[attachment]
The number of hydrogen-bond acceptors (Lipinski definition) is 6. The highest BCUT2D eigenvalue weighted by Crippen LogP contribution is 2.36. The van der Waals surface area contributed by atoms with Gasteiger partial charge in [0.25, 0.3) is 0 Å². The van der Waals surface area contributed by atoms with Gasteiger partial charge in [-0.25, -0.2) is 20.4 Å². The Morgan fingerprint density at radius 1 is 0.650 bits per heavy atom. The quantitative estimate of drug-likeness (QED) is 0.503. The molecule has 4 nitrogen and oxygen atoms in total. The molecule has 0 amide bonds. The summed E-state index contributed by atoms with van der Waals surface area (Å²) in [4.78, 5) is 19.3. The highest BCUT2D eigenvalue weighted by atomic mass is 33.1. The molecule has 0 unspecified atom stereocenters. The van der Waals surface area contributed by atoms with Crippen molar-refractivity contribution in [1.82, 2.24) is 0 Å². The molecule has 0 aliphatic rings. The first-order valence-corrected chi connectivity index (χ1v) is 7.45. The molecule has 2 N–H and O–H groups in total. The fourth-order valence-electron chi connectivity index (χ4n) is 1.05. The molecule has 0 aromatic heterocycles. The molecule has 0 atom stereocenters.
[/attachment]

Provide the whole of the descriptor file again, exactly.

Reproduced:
The number of hydrogen-bond acceptors (Lipinski definition) is 6. The highest BCUT2D eigenvalue weighted by Crippen LogP contribution is 2.36. The van der Waals surface area contributed by atoms with Gasteiger partial charge in [0.25, 0.3) is 0 Å². The van der Waals surface area contributed by atoms with Gasteiger partial charge in [-0.25, -0.2) is 20.4 Å². The Morgan fingerprint density at radius 1 is 0.650 bits per heavy atom. The quantitative estimate of drug-likeness (QED) is 0.503. The molecule has 4 nitrogen and oxygen atoms in total. The molecule has 0 amide bonds. The summed E-state index contributed by atoms with van der Waals surface area (Å²) in [4.78, 5) is 19.3. The highest BCUT2D eigenvalue weighted by atomic mass is 33.1. The molecule has 0 unspecified atom stereocenters. The van der Waals surface area contributed by atoms with Crippen molar-refractivity contribution in [1.82, 2.24) is 0 Å². The molecule has 0 aliphatic rings. The first-order valence-corrected chi connectivity index (χ1v) is 7.45. The molecule has 2 N–H and O–H groups in total. The fourth-order valence-electron chi connectivity index (χ4n) is 1.05. The molecule has 0 aromatic heterocycles. The molecule has 0 atom stereocenters.